Developed in 1917 as a follow up to the MG-14, the MG-14/17 Parabellum was a machine gun used on WWI German aircraft that was capable of firing 700 rounds per minute of its deadly 7.92 mm ammunition. In addition to use on aircraft, my internet research also located photos of the guns used by the infantry. The offset 3-power scope shown in many of the photos is included with this Eduard release.
Eduard did a great job capturing the detail of the MG-14/17 with the gun itself, ammunition drum, and scope being cast in resin, while the ammunition drum faces and their details, barrel handle, front sight, scope mounts, scope ring, and trigger/guard being photo etched parts. The set includes 11 parts for each gun, with two guns contained in the kit, and a single sheet of paper with directions and recommended colors (Gunze color numbers are provided along with the noun names). Also mentioned in the instructions is a 12 mm piece of 0.25 mm wire, which is not included in this release.
Aside from mentioning that you should have experience in handling small photo etched parts to avoid frustration with this kit, I also recommend caution when removing excess resin between the stock and grip, as I accidentally lost one grip during my cleaning process. For construction, I used a mix of a medium viscosity CA and thin viscosity CA to attach the PE parts to my guns. I also tried out one of the new UV light activated glues to attach the ammunition drum to the gun itself as this instantly set the drum in place.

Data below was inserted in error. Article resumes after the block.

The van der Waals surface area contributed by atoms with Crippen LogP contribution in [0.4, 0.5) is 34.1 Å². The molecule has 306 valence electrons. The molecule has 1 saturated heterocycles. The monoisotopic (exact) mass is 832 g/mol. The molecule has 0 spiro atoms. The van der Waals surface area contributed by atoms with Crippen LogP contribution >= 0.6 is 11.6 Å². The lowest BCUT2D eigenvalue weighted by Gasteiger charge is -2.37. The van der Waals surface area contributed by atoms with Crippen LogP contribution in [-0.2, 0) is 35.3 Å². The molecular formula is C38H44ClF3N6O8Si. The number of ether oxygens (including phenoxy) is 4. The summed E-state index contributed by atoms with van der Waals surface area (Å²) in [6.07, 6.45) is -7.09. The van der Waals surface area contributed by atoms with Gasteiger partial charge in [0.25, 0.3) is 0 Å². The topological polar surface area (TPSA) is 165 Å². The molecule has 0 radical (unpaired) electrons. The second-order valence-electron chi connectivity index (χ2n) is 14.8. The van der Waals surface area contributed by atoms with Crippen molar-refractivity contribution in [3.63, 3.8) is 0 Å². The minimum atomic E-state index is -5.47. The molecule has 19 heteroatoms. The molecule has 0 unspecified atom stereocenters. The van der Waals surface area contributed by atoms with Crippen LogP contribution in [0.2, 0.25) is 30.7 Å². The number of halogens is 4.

I painted the guns with a coat of Vallejo Surface Primer Black, which I used for the first time on this project, and was pleased with the results. I used Vallejo Burnt Cadmium Red to drybrush some color on the stock and grip, and then I utilized a drafting pencil to add tone to the bullets in the ammunition drum, while Humbrol Brass provided the shell color.
My hits for this set would have to start with the fine level of detail cast into the resin parts as well as the photoetched parts for the trigger and scope ring. The guns build up quick and easy, with only minimal cleanup of the resin items.
The only miss that I had, which may just be a personal item for me, was the lack of the wire for the brace between the ammunition drum and barrel. I purchased a long tube of stainless steel suture wire at my first IPMS Nationals (Virginia Beach, 1996), and thought that it looked about right compared to photos of the real gun.
In conclusion, I would highly recommend these Eduard MG-14/17 guns to modelers who are looking to add that extra level of detail to their 1/48 scale WWI German aircraft. The detail is great, and building the guns should not present a challenge to those experienced with resin and small photo etched parts.
I would like to thank the folks at Eduard for graciously providing this gun set to the IPMS-USA for review and to Dave Morrissette for allowing me to receive this set. I would also send kudos out to the assistants in the Review Corps for the great job they do in keeping the Corps running strong and as always, my appreciation to anyone who takes the time to read my comments.